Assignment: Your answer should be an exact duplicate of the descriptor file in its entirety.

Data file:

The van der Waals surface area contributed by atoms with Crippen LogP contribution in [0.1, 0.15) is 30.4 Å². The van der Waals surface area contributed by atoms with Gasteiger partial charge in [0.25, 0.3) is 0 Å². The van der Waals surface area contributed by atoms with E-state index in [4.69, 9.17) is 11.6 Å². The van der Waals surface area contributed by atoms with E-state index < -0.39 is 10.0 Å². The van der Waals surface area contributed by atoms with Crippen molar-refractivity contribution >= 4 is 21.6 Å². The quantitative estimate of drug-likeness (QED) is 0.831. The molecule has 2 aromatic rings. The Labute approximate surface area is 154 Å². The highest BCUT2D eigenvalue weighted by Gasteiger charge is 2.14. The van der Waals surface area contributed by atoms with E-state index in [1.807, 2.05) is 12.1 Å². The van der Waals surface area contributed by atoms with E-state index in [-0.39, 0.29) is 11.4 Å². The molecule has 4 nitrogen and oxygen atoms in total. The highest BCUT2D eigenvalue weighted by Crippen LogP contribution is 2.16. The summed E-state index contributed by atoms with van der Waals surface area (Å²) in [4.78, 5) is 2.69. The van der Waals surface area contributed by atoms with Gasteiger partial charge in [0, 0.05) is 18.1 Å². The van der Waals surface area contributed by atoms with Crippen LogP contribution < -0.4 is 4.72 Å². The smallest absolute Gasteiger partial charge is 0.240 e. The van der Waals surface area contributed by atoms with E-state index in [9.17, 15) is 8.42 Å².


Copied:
The van der Waals surface area contributed by atoms with Crippen LogP contribution in [0.1, 0.15) is 30.4 Å². The van der Waals surface area contributed by atoms with Gasteiger partial charge in [0.25, 0.3) is 0 Å². The van der Waals surface area contributed by atoms with E-state index in [4.69, 9.17) is 11.6 Å². The van der Waals surface area contributed by atoms with E-state index < -0.39 is 10.0 Å². The van der Waals surface area contributed by atoms with Crippen molar-refractivity contribution >= 4 is 21.6 Å². The quantitative estimate of drug-likeness (QED) is 0.831. The molecule has 2 aromatic rings. The Labute approximate surface area is 154 Å². The highest BCUT2D eigenvalue weighted by Gasteiger charge is 2.14. The van der Waals surface area contributed by atoms with E-state index in [1.807, 2.05) is 12.1 Å². The van der Waals surface area contributed by atoms with E-state index in [-0.39, 0.29) is 11.4 Å². The molecule has 4 nitrogen and oxygen atoms in total. The highest BCUT2D eigenvalue weighted by Crippen LogP contribution is 2.16. The summed E-state index contributed by atoms with van der Waals surface area (Å²) in [4.78, 5) is 2.69. The van der Waals surface area contributed by atoms with Gasteiger partial charge in [0, 0.05) is 18.1 Å². The van der Waals surface area contributed by atoms with Crippen LogP contribution < -0.4 is 4.72 Å². The smallest absolute Gasteiger partial charge is 0.240 e. The van der Waals surface area contributed by atoms with E-state index in [9.17, 15) is 8.42 Å².